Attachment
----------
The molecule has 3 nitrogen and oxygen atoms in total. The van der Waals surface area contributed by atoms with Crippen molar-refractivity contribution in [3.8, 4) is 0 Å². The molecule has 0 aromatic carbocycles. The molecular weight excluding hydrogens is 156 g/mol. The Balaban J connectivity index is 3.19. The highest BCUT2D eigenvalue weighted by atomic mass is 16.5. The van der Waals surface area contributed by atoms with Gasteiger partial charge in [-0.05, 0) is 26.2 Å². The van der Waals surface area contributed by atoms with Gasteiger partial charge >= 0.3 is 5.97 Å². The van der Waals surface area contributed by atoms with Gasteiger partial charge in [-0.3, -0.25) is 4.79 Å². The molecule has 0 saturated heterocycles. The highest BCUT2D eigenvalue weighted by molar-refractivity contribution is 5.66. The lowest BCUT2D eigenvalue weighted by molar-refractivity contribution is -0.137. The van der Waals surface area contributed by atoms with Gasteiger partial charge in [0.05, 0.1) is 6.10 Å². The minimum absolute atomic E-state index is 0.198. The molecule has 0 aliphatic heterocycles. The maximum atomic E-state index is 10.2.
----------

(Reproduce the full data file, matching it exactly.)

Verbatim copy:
The molecule has 3 nitrogen and oxygen atoms in total. The van der Waals surface area contributed by atoms with Crippen molar-refractivity contribution in [3.8, 4) is 0 Å². The molecule has 0 aromatic carbocycles. The molecular weight excluding hydrogens is 156 g/mol. The Balaban J connectivity index is 3.19. The highest BCUT2D eigenvalue weighted by atomic mass is 16.5. The van der Waals surface area contributed by atoms with Gasteiger partial charge in [-0.05, 0) is 26.2 Å². The van der Waals surface area contributed by atoms with Gasteiger partial charge >= 0.3 is 5.97 Å². The van der Waals surface area contributed by atoms with Gasteiger partial charge in [-0.3, -0.25) is 4.79 Å². The molecule has 0 saturated heterocycles. The highest BCUT2D eigenvalue weighted by molar-refractivity contribution is 5.66. The lowest BCUT2D eigenvalue weighted by molar-refractivity contribution is -0.137. The van der Waals surface area contributed by atoms with Gasteiger partial charge in [0.05, 0.1) is 6.10 Å². The minimum absolute atomic E-state index is 0.198. The molecule has 0 aliphatic heterocycles. The maximum atomic E-state index is 10.2.